Several aspects of communication systems will now be presented with reference to various apparatus and methods. These apparatus and methods will be described in the following detailed description and illustrated in the accompanying drawing by various blocks, modules, components, circuits, steps, processes, algorithms, etc. (collectively referred to as “elements”). These elements may be implemented using electronic hardware, computer software, or any combination thereof. Whether such elements are implemented as hardware or software depends upon the particular application and design constraints imposed on the overall system.

By way of example, an element, or any portion of an element, or any combination of elements may be implemented with a “processing system” that includes one or more processors. Examples of processors include microprocessors, microcontrollers, digital signal processors (DSPs), field programmable gate arrays (FPGAs), programmable logic devices (PLDs), state machines, gated logic, discrete hardware circuits, and other suitable hardware configured to perform the various functionality described throughout this disclosure. One or more processors in the processing system may execute software. Software shall be construed broadly to mean instructions, instruction sets, code, code segments, program code, programs, subprograms, software modules, applications, software applications, software packages, routines, subroutines, objects, executables, threads of execution, procedures, functions, etc., whether referred to as software, firmware, middleware, microcode, hardware description language, or otherwise. The software may reside on a computer-readable medium. The computer-readable medium may be a non-transitory computer-readable medium. A non-transitory computer-readable medium include, by way of example, a magnetic storage device (e.g., hard disk, floppy disk, magnetic strip), an optical disk (e.g., compact disk (CD), digital versatile disk (DVD)), a smart card, a flash memory device (e.g., card, stick, key drive), random access memory (RAM), read only memory (ROM), programmable ROM (PROM), erasable PROM (EPROM), electrically erasable PROM (EEPROM), a register, a removable disk, and any other suitable medium for storing software and/or instructions that may be accessed and read by a computer. The computer-readable medium may also include, by way of example, a carrier wave, a transmission line, and any other suitable medium for transmitting software and/or instructions that may be accessed and read by a computer. The computer-readable medium may be resident in the processing system, external to the processing system, or distributed across multiple entities including the processing system. The computer-readable medium may be embodied in a computer-program product. By way of example, a computer-program product may include a computer-readable medium in packaging materials. Those skilled in the art will recognize how best to implement the described functionality presented throughout this disclosure depending on the particular application and the overall design constraints imposed on the overall system.

FIG. 1 is a conceptual diagram illustrating an example of a hardware implementation for an apparatus 100 employing a processing system 114. The apparatus 100 may be referred to by those skilled in the art as user equipment, a mobile station, a subscriber station, a mobile unit, a subscriber unit, a wireless unit, a wireless node, a remote unit, a mobile device, a wireless device, a wireless communications device, a remote device, a mobile subscriber station, an access terminal, a mobile terminal, a wireless terminal, a remote terminal, a handset, a user agent, a mobile client, a client, or some other suitable terminology. The processing system 114 may be implemented with a bus architecture, represented generally by the bus 102. The bus 102 may include any number of interconnecting buses and bridges depending on the specific application of the processing system 114 and the overall design constraints. The bus 102 links together various circuits including one or more processors, represented generally by the processor 104, and computer-readable media, represented generally by the computer-readable medium 106. The bus 102 may also link various other circuits such as timing sources, peripherals, voltage regulators, and power management circuits, which are well known in the art, and therefore, will not be described any further. A bus interface 108 provides an interface between the bus 102 and a transceiver 110. The transceiver 110 provides a means for communicating with various other apparatuses over a transmission medium.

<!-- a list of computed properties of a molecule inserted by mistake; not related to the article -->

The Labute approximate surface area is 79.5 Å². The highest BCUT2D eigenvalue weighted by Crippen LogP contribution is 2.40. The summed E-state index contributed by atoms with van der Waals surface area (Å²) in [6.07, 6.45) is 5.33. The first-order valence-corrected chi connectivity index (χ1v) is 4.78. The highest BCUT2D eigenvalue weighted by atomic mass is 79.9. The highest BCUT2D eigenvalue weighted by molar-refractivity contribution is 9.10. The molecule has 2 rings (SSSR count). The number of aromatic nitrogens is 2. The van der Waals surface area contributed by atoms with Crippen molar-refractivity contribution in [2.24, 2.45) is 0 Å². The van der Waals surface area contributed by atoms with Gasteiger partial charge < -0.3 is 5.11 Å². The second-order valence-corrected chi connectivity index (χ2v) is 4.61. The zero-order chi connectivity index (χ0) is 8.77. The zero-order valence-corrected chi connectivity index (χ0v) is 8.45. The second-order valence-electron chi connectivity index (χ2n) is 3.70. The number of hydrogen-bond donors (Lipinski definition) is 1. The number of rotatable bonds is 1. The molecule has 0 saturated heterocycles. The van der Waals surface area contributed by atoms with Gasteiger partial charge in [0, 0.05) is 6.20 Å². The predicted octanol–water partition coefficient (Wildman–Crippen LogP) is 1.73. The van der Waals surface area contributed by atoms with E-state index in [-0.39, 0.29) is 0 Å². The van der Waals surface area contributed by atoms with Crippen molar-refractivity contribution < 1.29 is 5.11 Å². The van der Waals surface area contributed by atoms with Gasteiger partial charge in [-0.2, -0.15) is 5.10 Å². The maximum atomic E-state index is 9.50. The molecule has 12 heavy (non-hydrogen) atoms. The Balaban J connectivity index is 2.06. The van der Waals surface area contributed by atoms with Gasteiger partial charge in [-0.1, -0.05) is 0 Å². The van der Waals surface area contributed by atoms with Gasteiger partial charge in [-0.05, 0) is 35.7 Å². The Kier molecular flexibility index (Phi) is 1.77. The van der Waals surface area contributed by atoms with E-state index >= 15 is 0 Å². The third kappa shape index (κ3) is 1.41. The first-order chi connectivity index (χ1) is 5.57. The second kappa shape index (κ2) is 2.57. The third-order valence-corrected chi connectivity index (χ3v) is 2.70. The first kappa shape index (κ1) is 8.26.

The processor 104 is responsible for managing the bus 102 and general processing, including the execution of software stored on the computer-readable medium 106. The software, when executed by the processor 104, causes the processing system 114 to perform the various functions described infra for any particular apparatus. The computer-readable medium 106 may also be used for storing data that is manipulated by the processor 104 when executing software.

FIG. 2 is a drawing of an exemplary peer-to-peer communications system 200. The peer-to-peer communications system 200 includes a plurality of wireless communication devices 206, 208, 210, 212. The peer-to-peer communications system 200 may overlap with a cellular communications system, such as for example, a wireless wide area network (WWAN). Some of the wireless communication devices 206, 208, 210, 212 may communicate together in peer-to-peer communication, some may communicate with the base station 204, and some may do both. For example, as shown in FIG. 2, the wireless communication devices 206, 208 are in peer-to-peer communication and the wireless communication devices 210, 212 are in peer-to-peer communication. The wireless communication device 212 is also communicating with the base station 204.